Beneficiaries of life insurance plans should ideally have all of the information they need to file a claim. Unfortunately, this is not always the case: in the United States, more than a Millions in Life Insurance Goes Unclaimed Every Year because beneficiaries are unaware they are included on a policy or cannot locate required documents.
The Unclaimed Life Insurance Benefits Act, passed by the National Conference of Insurance Legislators in 2011, standardized procedures for unclaimed policies and required insurers to check the Social Security Administration’s Death Master File database on a regular basis to identify deceased policyholders and their beneficiaries.
However, it is not a flawless technique, and millions of dollars in benefits skip unpaid each year. Fortunately, there are various ways to determine whether you are awarded life insurance payouts.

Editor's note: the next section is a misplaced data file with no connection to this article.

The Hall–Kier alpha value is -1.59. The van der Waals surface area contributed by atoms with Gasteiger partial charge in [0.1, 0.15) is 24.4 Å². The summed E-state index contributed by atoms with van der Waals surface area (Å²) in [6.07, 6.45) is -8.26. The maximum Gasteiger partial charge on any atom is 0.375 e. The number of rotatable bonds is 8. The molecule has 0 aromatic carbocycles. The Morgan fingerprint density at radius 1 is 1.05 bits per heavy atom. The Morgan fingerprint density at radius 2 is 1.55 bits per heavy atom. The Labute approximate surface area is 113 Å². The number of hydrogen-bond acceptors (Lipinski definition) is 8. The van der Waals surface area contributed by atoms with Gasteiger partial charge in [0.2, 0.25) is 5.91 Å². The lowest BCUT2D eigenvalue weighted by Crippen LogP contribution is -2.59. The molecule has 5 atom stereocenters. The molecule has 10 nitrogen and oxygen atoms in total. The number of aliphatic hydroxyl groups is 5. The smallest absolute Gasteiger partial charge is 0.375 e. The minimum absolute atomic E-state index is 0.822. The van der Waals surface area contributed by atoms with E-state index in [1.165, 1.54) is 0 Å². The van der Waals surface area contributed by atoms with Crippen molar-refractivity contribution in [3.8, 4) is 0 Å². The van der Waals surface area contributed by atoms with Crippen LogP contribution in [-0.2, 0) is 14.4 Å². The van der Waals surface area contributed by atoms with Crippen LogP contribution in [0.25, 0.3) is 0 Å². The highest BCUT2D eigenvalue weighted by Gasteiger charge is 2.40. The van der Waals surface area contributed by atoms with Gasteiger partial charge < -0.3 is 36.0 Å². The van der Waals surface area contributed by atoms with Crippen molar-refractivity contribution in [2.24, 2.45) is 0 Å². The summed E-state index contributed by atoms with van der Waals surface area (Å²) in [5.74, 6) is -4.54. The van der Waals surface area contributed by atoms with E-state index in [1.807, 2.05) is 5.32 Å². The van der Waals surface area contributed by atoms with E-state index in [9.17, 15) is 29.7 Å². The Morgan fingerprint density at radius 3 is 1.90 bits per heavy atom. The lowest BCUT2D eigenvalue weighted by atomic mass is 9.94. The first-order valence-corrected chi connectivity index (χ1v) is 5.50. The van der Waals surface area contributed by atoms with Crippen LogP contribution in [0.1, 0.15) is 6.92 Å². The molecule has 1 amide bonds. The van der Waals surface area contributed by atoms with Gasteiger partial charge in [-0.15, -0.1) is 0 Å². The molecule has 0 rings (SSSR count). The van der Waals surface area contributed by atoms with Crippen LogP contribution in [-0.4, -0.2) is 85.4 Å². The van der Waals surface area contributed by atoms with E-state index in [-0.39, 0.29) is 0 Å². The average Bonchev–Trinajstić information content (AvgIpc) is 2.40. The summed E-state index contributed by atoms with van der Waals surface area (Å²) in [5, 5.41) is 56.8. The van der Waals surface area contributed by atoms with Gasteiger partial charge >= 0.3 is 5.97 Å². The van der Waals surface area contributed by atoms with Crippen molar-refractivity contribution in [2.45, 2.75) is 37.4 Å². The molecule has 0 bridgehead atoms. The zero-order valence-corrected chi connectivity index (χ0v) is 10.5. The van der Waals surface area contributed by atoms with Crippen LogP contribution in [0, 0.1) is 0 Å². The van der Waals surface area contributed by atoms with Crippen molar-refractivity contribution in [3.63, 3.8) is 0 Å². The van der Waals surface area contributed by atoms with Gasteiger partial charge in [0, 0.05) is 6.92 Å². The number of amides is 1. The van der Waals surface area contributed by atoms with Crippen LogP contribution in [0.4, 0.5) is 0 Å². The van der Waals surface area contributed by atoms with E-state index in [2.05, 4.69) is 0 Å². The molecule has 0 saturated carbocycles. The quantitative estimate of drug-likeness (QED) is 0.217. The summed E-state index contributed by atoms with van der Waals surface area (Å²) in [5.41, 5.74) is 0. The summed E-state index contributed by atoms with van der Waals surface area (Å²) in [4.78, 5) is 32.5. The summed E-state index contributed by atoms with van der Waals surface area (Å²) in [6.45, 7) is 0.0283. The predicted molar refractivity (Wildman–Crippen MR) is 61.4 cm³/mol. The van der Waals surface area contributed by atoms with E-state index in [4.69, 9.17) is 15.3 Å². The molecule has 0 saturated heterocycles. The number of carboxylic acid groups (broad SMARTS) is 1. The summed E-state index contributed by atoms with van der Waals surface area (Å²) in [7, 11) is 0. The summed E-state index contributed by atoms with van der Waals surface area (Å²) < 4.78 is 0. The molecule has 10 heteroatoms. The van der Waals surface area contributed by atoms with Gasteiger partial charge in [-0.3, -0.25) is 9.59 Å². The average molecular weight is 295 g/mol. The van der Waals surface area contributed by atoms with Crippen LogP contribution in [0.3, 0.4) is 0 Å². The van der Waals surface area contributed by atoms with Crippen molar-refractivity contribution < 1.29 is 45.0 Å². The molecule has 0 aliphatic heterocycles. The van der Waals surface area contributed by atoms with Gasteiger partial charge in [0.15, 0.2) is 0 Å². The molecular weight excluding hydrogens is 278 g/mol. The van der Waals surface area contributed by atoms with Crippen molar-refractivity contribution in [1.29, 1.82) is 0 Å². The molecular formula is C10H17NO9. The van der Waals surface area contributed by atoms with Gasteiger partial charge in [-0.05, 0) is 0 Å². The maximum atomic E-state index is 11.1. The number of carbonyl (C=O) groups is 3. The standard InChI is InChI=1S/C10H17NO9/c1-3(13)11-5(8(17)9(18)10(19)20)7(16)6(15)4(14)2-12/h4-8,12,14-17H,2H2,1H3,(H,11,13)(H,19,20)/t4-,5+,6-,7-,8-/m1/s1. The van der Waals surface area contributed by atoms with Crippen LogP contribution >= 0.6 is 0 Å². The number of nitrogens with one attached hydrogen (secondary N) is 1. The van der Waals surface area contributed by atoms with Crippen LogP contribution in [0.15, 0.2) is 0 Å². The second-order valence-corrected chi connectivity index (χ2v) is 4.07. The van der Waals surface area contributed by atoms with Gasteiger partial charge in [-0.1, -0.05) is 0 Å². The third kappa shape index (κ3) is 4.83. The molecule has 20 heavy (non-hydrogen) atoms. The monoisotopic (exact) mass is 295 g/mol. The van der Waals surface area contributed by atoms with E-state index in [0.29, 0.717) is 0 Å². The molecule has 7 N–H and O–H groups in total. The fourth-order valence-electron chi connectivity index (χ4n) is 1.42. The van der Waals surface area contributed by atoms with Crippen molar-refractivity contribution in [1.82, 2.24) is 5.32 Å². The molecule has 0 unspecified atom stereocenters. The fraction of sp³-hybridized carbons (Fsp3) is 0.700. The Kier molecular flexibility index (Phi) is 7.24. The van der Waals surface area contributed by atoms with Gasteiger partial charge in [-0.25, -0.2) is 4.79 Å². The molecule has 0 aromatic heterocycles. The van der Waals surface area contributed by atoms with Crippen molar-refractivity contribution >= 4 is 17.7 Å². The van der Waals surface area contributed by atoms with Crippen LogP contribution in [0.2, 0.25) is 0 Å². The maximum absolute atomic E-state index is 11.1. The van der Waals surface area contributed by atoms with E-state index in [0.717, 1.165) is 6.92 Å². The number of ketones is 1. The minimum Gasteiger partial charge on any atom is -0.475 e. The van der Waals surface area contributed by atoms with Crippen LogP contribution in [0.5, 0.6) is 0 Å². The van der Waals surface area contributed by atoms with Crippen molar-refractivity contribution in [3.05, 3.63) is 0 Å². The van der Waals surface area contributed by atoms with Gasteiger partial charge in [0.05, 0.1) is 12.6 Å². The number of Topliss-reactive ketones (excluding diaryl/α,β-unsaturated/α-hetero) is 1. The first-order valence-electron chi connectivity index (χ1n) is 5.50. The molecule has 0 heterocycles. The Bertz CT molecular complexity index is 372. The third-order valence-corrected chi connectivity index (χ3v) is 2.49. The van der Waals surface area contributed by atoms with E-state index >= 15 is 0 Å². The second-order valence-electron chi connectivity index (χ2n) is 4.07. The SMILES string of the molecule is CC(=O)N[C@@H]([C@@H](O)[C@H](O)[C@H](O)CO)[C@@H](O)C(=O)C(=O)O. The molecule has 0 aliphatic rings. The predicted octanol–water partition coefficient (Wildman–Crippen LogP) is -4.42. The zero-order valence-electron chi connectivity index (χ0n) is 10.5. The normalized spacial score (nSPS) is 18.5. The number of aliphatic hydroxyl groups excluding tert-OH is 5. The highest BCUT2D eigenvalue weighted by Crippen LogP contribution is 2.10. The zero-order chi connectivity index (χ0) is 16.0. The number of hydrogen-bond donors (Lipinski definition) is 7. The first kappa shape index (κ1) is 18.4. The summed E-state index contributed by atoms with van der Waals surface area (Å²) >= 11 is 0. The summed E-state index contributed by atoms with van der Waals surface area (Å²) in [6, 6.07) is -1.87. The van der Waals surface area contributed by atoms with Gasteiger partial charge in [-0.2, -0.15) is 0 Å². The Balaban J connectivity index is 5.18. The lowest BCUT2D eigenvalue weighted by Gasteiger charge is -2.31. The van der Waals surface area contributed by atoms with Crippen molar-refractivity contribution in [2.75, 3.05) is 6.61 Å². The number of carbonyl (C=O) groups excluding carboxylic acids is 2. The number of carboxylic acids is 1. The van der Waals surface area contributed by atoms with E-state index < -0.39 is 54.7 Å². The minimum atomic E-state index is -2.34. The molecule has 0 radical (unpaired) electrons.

How to file a life insurance claim
If you discover you are the beneficiary of a life insurance policy, you’re going to have to file a claim to receive your payment. You’ll need several copies of the person’s death certificate. You can get them through the vital records office of the state where the person died.
You can either work with an insurance agent to contact the insurer or do it directly yourself. In addition to the death certificate, you will probably need to provide identification and details about yourself to complete the claim form before you submit it online or through the mail.
You’ll also need to choose how you want to receive your benefits — in most cases, either as a lump sum or as an annuity paid out regularly from an invested account.
There’s no deadline to file a life insurance claim but the faster you file, the sooner you’ll get a payout. In most states, insurers have up to 30 days to review a claim and send payment.